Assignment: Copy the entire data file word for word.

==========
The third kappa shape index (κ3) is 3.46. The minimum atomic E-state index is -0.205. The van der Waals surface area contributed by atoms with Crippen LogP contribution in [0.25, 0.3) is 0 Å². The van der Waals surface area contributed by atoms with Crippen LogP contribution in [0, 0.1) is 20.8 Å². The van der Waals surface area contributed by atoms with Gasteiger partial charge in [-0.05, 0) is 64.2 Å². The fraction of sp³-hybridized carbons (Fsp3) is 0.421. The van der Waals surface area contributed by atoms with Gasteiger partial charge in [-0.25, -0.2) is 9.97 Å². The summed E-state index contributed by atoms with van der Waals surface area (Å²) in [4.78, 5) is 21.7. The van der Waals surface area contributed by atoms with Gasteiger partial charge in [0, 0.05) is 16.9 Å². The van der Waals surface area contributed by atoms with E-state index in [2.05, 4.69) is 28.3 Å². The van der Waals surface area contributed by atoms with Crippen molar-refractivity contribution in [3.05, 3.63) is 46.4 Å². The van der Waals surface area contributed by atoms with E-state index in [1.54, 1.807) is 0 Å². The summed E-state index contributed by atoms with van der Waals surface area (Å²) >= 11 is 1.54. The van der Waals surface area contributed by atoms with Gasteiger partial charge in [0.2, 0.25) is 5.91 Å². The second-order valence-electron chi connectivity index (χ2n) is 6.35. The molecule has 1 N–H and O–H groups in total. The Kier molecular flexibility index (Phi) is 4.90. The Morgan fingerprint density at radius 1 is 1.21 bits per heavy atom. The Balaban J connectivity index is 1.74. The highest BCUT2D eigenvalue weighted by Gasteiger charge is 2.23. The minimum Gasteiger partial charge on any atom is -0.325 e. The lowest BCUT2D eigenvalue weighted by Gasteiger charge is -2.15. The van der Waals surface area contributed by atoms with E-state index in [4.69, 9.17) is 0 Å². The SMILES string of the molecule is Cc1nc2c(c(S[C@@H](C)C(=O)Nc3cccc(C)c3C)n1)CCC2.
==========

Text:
The third kappa shape index (κ3) is 3.46. The minimum atomic E-state index is -0.205. The van der Waals surface area contributed by atoms with Crippen LogP contribution in [0.25, 0.3) is 0 Å². The van der Waals surface area contributed by atoms with Crippen LogP contribution in [0, 0.1) is 20.8 Å². The van der Waals surface area contributed by atoms with Gasteiger partial charge in [-0.05, 0) is 64.2 Å². The fraction of sp³-hybridized carbons (Fsp3) is 0.421. The van der Waals surface area contributed by atoms with Gasteiger partial charge in [-0.25, -0.2) is 9.97 Å². The summed E-state index contributed by atoms with van der Waals surface area (Å²) in [4.78, 5) is 21.7. The van der Waals surface area contributed by atoms with Gasteiger partial charge in [0, 0.05) is 16.9 Å². The van der Waals surface area contributed by atoms with E-state index in [2.05, 4.69) is 28.3 Å². The van der Waals surface area contributed by atoms with Crippen molar-refractivity contribution in [3.05, 3.63) is 46.4 Å². The van der Waals surface area contributed by atoms with E-state index in [1.54, 1.807) is 0 Å². The summed E-state index contributed by atoms with van der Waals surface area (Å²) >= 11 is 1.54. The van der Waals surface area contributed by atoms with Gasteiger partial charge in [0.2, 0.25) is 5.91 Å². The second-order valence-electron chi connectivity index (χ2n) is 6.35. The molecule has 1 N–H and O–H groups in total. The Kier molecular flexibility index (Phi) is 4.90. The Morgan fingerprint density at radius 1 is 1.21 bits per heavy atom. The Balaban J connectivity index is 1.74. The highest BCUT2D eigenvalue weighted by Gasteiger charge is 2.23. The minimum Gasteiger partial charge on any atom is -0.325 e. The lowest BCUT2D eigenvalue weighted by Gasteiger charge is -2.15. The van der Waals surface area contributed by atoms with E-state index in [4.69, 9.17) is 0 Å². The SMILES string of the molecule is Cc1nc2c(c(S[C@@H](C)C(=O)Nc3cccc(C)c3C)n1)CCC2.